Statistical Tools & Techniques

The present study had been analyzed using Multiple Regression Analysis. Multiple Regression analysis was used to test the validity of known dividend models in Indian industries under study. The variance inflation factor (VIF) was used to assess the multi-collinearity. Threshold values of tolerance above .10 (Hair et al., 1998) and VIF scores of less than 10 suggest minimal multi-collinearity and stability of the parameter estimates (Neter et al., 1985; Dielman, 1991).  For carrying out the analysis, SPSS software has been meticulously used.

5.      ANALYSIS AND INTERPRETATIONS

The validity of known dividend models in India has also been studied on grouped data basis where different models have been applied to grouped data of different industries for all the four years, that is, 2005-08.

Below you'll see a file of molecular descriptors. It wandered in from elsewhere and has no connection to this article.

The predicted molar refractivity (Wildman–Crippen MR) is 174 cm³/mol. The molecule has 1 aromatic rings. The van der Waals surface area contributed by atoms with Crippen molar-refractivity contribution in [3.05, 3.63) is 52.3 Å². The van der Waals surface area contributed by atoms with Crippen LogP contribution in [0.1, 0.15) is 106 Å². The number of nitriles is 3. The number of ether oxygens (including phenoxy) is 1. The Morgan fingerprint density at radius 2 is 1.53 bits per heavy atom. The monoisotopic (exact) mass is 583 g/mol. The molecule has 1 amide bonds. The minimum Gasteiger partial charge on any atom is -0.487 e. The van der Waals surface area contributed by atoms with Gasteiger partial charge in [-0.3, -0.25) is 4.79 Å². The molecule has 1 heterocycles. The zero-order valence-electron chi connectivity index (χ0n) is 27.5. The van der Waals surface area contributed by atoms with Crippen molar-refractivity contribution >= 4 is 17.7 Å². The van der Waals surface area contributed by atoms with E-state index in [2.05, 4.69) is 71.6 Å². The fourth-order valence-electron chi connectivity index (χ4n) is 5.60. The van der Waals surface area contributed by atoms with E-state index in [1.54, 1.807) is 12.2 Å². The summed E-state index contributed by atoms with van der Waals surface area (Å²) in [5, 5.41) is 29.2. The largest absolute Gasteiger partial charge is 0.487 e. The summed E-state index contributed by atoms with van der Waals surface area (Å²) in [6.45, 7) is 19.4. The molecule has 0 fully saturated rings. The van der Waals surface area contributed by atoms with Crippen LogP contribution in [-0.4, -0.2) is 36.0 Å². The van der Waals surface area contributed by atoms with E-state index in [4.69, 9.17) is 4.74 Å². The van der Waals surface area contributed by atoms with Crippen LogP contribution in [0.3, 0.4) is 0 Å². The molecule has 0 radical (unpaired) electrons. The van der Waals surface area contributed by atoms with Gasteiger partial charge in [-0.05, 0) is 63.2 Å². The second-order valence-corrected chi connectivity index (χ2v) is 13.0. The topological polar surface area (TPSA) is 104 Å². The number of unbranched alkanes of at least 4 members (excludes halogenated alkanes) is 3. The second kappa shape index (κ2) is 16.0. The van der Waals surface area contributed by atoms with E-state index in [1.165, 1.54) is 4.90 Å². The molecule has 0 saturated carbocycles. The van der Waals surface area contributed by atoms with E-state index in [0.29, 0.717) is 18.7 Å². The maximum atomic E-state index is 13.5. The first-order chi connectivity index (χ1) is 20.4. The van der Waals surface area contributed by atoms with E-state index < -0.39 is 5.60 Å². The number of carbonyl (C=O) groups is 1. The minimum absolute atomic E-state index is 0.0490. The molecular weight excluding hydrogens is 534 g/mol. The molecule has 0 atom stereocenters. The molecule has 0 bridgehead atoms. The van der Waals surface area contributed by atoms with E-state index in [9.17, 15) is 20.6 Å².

A) Year 2005

The variance inflation factor (VIF) scores, as shown in Table 1 and the VIF ranged between 1.038 and 5.181.

The regression results of various models for the year 2005 are presented in table 2. The table shows that in 2005, only Lintner’s model significantly explained the dividend decision of the companies under study. Further analysis of the regression coefficients indicates that values of R2  (coefficient of multiple determination), R 2  (adjusted coefficient of determination) and F value of the coefficients, all signified the influence of explanatory variables on the dependent variable DPSt  in all the 4 years under study.